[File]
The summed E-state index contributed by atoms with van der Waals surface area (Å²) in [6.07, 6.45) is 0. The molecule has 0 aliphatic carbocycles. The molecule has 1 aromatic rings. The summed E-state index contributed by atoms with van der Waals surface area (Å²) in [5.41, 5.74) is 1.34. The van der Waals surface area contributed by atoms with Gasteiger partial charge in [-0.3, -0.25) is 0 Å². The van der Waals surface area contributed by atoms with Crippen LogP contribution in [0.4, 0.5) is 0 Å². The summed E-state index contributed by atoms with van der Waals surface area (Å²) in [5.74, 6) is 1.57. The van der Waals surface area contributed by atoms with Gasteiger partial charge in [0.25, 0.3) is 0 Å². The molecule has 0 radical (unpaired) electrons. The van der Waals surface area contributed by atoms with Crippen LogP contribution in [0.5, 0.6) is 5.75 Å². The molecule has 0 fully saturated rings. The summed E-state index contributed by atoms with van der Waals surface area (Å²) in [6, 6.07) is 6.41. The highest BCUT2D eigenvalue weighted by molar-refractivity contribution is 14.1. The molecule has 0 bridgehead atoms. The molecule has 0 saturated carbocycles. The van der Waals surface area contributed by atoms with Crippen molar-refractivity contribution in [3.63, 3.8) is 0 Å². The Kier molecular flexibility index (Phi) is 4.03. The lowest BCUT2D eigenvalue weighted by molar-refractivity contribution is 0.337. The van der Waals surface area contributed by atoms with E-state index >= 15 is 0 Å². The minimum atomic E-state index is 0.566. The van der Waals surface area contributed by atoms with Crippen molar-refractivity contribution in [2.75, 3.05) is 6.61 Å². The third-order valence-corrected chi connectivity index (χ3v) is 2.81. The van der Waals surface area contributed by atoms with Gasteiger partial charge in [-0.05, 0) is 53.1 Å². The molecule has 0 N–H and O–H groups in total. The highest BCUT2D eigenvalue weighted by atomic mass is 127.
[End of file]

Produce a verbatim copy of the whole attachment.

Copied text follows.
The summed E-state index contributed by atoms with van der Waals surface area (Å²) in [6.07, 6.45) is 0. The molecule has 0 aliphatic carbocycles. The molecule has 1 aromatic rings. The summed E-state index contributed by atoms with van der Waals surface area (Å²) in [5.41, 5.74) is 1.34. The van der Waals surface area contributed by atoms with Gasteiger partial charge in [-0.3, -0.25) is 0 Å². The van der Waals surface area contributed by atoms with Crippen LogP contribution in [0.4, 0.5) is 0 Å². The summed E-state index contributed by atoms with van der Waals surface area (Å²) in [5.74, 6) is 1.57. The van der Waals surface area contributed by atoms with Gasteiger partial charge in [0.25, 0.3) is 0 Å². The molecule has 0 radical (unpaired) electrons. The van der Waals surface area contributed by atoms with Crippen LogP contribution in [0.5, 0.6) is 5.75 Å². The molecule has 0 fully saturated rings. The summed E-state index contributed by atoms with van der Waals surface area (Å²) in [6, 6.07) is 6.41. The highest BCUT2D eigenvalue weighted by molar-refractivity contribution is 14.1. The molecule has 0 bridgehead atoms. The molecule has 0 saturated carbocycles. The van der Waals surface area contributed by atoms with Crippen molar-refractivity contribution in [3.63, 3.8) is 0 Å². The Kier molecular flexibility index (Phi) is 4.03. The lowest BCUT2D eigenvalue weighted by molar-refractivity contribution is 0.337. The van der Waals surface area contributed by atoms with E-state index >= 15 is 0 Å². The minimum atomic E-state index is 0.566. The van der Waals surface area contributed by atoms with Crippen molar-refractivity contribution in [2.75, 3.05) is 6.61 Å². The third-order valence-corrected chi connectivity index (χ3v) is 2.81. The van der Waals surface area contributed by atoms with Gasteiger partial charge in [-0.05, 0) is 53.1 Å². The molecule has 0 N–H and O–H groups in total. The highest BCUT2D eigenvalue weighted by atomic mass is 127.